I hope regular readers, if there are such, will bear with me if I ride another hobby-horse off in pretty much the same direction as I did in my last entry, and write about exams again. My excuse would be that having spent 12 years at high school and university being expected to write them, and my entire 43 year working life at universities either setting and marking them or dealing with the copious fall-out from them, I’ve spent a fair amount of time thinking about them.
So, half-listening to the Today programme yesterday, I sat up and took notice when our callow Secretary of State for Education, Gavin Williamson, who always manages to look like an adolescent rabbit in the headlights when interviewed on TV, articulated his (and by implication the government’s) key principle of educational faith when questioned by Nick Robinson: “There is no better way of doing assessment than exams.” In case we hadn’t been listening properly the first time, he reassured us later in the interview, not once but twice in successive sentences, that we had indeed heard him correctly: “No system we put in place is going to be as good as exams. Every system we put in place is going to be second best to that.” So lots of equal seconds, then, but no question whatever about what gets the gold medal.
However imperfect exams are, it has to be admitted that they will in many instances be better than assessing students via an algorithm that can somehow manage to increase the proportion of pupils achieving A* and A grades at private schools by twice as much as that at comprehensives. Just as racist computers don’t programme themselves, so algorithms aren’t self-generating. Our Prime Minister has declared the system to be ‘robust’, which his minders should know by now would fatally undermine any lingering confidence any half-intelligent observer might have had in it. But anyone who has ever been involved in education knows that three-hour examinations, which is what Williamson is talking about, are a very much less than perfect way of assessing much beyond a student’s capability at writing three hour exams. And three-hour exams tend not to be one of the frequently encountered hazards of working life. In an examination in the humanities, for example, if what you are looking for is a student with a disposition not prone to nervousness and the ability to spew large quantities of verbiage, much of it memorised, onto paper in a wholly arbitrary three hours, then examinations are your bag. Quite what that ability is supposed to be useful for is not entirely clear.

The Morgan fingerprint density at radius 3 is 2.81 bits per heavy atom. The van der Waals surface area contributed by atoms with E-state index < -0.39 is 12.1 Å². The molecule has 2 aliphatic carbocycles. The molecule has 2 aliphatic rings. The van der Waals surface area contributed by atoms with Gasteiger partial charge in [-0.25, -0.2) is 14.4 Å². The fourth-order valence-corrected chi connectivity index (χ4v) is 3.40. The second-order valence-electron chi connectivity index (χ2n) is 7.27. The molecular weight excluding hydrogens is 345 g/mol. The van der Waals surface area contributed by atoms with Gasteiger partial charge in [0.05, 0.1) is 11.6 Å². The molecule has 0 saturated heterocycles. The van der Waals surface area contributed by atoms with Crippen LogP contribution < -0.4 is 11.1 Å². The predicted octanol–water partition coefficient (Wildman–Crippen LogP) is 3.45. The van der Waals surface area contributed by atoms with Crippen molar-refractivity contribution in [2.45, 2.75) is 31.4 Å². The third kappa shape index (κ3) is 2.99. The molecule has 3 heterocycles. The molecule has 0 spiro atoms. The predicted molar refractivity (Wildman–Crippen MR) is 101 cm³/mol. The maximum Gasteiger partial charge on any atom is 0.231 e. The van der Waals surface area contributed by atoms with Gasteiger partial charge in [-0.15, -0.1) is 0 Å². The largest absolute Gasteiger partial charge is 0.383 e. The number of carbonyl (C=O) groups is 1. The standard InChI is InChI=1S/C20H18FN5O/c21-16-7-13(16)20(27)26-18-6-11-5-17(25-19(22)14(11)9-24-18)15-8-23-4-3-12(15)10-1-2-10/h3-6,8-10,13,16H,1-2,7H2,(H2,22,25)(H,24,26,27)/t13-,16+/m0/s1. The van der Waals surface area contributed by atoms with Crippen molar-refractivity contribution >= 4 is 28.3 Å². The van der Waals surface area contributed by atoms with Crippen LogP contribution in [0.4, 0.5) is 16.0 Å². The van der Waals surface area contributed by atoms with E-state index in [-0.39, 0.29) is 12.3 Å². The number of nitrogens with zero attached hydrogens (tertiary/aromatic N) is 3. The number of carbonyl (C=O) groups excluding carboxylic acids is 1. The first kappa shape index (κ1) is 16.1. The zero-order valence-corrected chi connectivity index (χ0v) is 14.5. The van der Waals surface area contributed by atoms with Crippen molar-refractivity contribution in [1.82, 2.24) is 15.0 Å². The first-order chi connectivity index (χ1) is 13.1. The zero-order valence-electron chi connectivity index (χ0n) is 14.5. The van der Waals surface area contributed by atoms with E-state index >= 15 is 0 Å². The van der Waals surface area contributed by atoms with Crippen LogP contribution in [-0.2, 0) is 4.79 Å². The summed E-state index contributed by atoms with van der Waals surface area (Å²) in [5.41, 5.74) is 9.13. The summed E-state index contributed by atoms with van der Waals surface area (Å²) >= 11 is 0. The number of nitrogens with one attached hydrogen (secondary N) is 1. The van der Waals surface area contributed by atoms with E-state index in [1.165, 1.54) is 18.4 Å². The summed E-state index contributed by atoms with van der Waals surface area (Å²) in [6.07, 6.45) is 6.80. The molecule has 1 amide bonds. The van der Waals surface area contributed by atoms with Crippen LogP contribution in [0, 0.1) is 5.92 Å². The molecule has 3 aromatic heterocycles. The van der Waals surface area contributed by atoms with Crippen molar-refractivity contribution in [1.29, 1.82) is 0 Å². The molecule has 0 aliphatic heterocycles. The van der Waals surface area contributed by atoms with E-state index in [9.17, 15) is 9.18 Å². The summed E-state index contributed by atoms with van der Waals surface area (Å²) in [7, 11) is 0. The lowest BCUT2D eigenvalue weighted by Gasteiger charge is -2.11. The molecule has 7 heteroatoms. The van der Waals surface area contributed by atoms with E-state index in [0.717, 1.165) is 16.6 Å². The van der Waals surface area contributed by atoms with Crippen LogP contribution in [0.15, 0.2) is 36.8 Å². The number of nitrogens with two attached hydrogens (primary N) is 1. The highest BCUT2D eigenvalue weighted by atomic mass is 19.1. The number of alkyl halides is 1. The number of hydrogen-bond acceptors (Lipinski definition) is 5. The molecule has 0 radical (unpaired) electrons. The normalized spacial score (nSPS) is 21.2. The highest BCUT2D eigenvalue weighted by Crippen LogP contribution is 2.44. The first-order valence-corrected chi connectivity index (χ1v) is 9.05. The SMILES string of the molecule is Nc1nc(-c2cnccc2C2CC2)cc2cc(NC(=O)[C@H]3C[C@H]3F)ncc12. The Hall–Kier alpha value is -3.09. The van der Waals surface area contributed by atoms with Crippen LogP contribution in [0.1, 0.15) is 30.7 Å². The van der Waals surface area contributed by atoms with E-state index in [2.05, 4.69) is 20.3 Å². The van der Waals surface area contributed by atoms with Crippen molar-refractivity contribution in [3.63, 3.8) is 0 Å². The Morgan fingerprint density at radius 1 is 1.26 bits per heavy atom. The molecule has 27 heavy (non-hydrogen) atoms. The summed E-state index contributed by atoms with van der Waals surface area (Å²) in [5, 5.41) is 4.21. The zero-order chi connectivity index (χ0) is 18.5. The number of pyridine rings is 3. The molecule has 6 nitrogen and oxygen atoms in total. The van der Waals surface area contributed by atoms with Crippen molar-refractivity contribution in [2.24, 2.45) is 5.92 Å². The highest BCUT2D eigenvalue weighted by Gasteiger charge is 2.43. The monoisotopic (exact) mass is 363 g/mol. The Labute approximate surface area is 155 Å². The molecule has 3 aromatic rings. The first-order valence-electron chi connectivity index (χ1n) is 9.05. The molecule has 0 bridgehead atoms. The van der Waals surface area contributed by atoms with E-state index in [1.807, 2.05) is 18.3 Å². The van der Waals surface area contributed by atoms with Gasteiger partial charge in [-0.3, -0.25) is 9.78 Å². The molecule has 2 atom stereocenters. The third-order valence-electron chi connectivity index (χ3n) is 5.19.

Many parents would be very happy to let Williamson know that some children are very much better suited to the peculiarly artificial exigencies of sit-down examinations than others. My own siblings are a case in point. I was relatively good at exams because I enjoyed the challenge, had worked out how to work the system, particularly with regard to what was likely to come up in an exam, and in those days had a half-decent memory. As an undergraduate I devoted about as much time to honing my bridge skills as to covering the extensive lists of set books (which I didn’t), and good results were in no way an accurate reflection of my knowledge of the curriculum as a whole. My sister, who is no less intelligent and capable than I am and was vastly more diligent, has a brain that functions in a different way from mine, never came anywhere close to completing any exam paper, and consequently came out with consistently lower results, which didn’t stop her from becoming a successful computer programmer. One of my brothers is dyslexic, was at school in an era when teachers had no idea how to identify or respond to dyslexia and assumed, wholly incorrectly, that he just wasn’t very bright. He was petrified by exams and, unsurprisingly, didn’t get good results, which didn’t stop him from having a successful career as a primary school teacher. And our Secretary of State thinks there is no better way of doing assessment than exams.
On top of their artificiality, the stress and anxiety they occasion, and the questions they raise about what they are supposed to be testing, exams also have unintended and pernicious consequences in encouraging both a narrowing of the curriculum and ‘teaching to the test’ (see nesta link below). Continuous assessment would be a vastly ‘better way of doing assessment than exams’ if one could be sure precisely who it is one is assessing. The only thing sit-down exams have going for them, pace their full-throated endorsement by the likes of Williamson, is that with proper security you can, at least, be quite sure who is responsible for the answers. In that single respect they are the least-worst of all the many alternatives. But, as I suggested in my last entry, the current A-level shambles is forcing people to confront exam and assessment-related issues in a way they haven’t had to before, and there may be hope for a revisiting of continuous assessment on the horizon. It has been suggested that developments in Artificial Intelligence may eventually make sit-down exams obsolete (https://www.nesta.org.uk/feature/ten-predictions-2019/beginning-end-exams/). One can only hope so. In the meantime our Prime Minister and our Secretary of State for Education, among others, might be well advised to start praying that continuous assessment via AI is never applied to their performance.